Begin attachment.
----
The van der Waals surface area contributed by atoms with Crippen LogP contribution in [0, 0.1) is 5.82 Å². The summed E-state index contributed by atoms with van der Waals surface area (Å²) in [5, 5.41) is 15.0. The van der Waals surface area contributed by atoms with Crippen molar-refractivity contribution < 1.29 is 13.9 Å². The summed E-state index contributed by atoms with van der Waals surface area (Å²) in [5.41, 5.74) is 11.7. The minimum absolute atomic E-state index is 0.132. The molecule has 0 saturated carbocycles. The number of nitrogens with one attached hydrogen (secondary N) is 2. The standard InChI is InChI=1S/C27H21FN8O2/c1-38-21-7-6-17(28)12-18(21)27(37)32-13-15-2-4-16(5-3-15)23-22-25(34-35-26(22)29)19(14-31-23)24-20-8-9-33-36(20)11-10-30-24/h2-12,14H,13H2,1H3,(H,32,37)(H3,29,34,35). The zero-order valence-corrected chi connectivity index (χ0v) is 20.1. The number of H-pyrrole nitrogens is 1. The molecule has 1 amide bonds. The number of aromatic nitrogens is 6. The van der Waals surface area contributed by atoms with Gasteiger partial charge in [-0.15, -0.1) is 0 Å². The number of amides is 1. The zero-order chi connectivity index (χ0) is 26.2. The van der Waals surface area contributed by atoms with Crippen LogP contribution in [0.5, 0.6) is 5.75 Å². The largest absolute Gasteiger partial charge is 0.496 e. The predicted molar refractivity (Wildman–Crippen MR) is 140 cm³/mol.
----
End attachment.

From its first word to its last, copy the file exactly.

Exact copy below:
The van der Waals surface area contributed by atoms with Crippen LogP contribution in [0, 0.1) is 5.82 Å². The summed E-state index contributed by atoms with van der Waals surface area (Å²) in [5, 5.41) is 15.0. The van der Waals surface area contributed by atoms with Crippen molar-refractivity contribution < 1.29 is 13.9 Å². The summed E-state index contributed by atoms with van der Waals surface area (Å²) in [5.41, 5.74) is 11.7. The minimum absolute atomic E-state index is 0.132. The molecule has 0 saturated carbocycles. The number of nitrogens with one attached hydrogen (secondary N) is 2. The standard InChI is InChI=1S/C27H21FN8O2/c1-38-21-7-6-17(28)12-18(21)27(37)32-13-15-2-4-16(5-3-15)23-22-25(34-35-26(22)29)19(14-31-23)24-20-8-9-33-36(20)11-10-30-24/h2-12,14H,13H2,1H3,(H,32,37)(H3,29,34,35). The zero-order valence-corrected chi connectivity index (χ0v) is 20.1. The number of H-pyrrole nitrogens is 1. The molecule has 1 amide bonds. The number of aromatic nitrogens is 6. The van der Waals surface area contributed by atoms with Gasteiger partial charge in [-0.15, -0.1) is 0 Å². The number of amides is 1. The zero-order chi connectivity index (χ0) is 26.2. The van der Waals surface area contributed by atoms with Crippen LogP contribution in [0.5, 0.6) is 5.75 Å². The largest absolute Gasteiger partial charge is 0.496 e. The predicted molar refractivity (Wildman–Crippen MR) is 140 cm³/mol.